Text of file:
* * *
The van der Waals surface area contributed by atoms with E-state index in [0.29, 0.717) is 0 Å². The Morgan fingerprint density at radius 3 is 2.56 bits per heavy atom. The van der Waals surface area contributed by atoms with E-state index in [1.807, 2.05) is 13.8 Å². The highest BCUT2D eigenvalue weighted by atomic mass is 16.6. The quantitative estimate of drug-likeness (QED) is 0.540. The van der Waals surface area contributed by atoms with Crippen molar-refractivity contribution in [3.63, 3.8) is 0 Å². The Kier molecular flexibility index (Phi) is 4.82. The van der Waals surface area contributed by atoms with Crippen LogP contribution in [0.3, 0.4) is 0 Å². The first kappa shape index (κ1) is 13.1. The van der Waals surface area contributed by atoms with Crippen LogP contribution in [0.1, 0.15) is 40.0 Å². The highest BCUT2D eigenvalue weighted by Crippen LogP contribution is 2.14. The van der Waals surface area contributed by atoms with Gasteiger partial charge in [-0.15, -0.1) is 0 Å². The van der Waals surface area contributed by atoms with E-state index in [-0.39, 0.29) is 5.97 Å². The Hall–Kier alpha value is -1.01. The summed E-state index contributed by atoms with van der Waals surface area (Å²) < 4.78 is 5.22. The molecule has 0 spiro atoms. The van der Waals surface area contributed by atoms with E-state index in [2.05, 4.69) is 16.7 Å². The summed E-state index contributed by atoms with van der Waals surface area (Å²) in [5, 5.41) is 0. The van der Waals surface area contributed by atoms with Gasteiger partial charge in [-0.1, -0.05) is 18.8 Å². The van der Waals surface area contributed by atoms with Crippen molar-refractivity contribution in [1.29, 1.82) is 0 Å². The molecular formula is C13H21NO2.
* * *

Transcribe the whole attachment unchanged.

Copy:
The van der Waals surface area contributed by atoms with E-state index in [0.29, 0.717) is 0 Å². The Morgan fingerprint density at radius 3 is 2.56 bits per heavy atom. The van der Waals surface area contributed by atoms with E-state index in [1.807, 2.05) is 13.8 Å². The highest BCUT2D eigenvalue weighted by atomic mass is 16.6. The quantitative estimate of drug-likeness (QED) is 0.540. The van der Waals surface area contributed by atoms with Crippen molar-refractivity contribution in [3.63, 3.8) is 0 Å². The Kier molecular flexibility index (Phi) is 4.82. The van der Waals surface area contributed by atoms with Crippen LogP contribution in [0.3, 0.4) is 0 Å². The first kappa shape index (κ1) is 13.1. The van der Waals surface area contributed by atoms with Crippen LogP contribution in [0.1, 0.15) is 40.0 Å². The highest BCUT2D eigenvalue weighted by Crippen LogP contribution is 2.14. The van der Waals surface area contributed by atoms with Gasteiger partial charge in [-0.15, -0.1) is 0 Å². The van der Waals surface area contributed by atoms with E-state index in [-0.39, 0.29) is 5.97 Å². The Hall–Kier alpha value is -1.01. The summed E-state index contributed by atoms with van der Waals surface area (Å²) < 4.78 is 5.22. The molecule has 0 spiro atoms. The van der Waals surface area contributed by atoms with E-state index in [2.05, 4.69) is 16.7 Å². The summed E-state index contributed by atoms with van der Waals surface area (Å²) in [5, 5.41) is 0. The van der Waals surface area contributed by atoms with Gasteiger partial charge in [-0.1, -0.05) is 18.8 Å². The van der Waals surface area contributed by atoms with Crippen molar-refractivity contribution in [1.29, 1.82) is 0 Å². The molecular formula is C13H21NO2.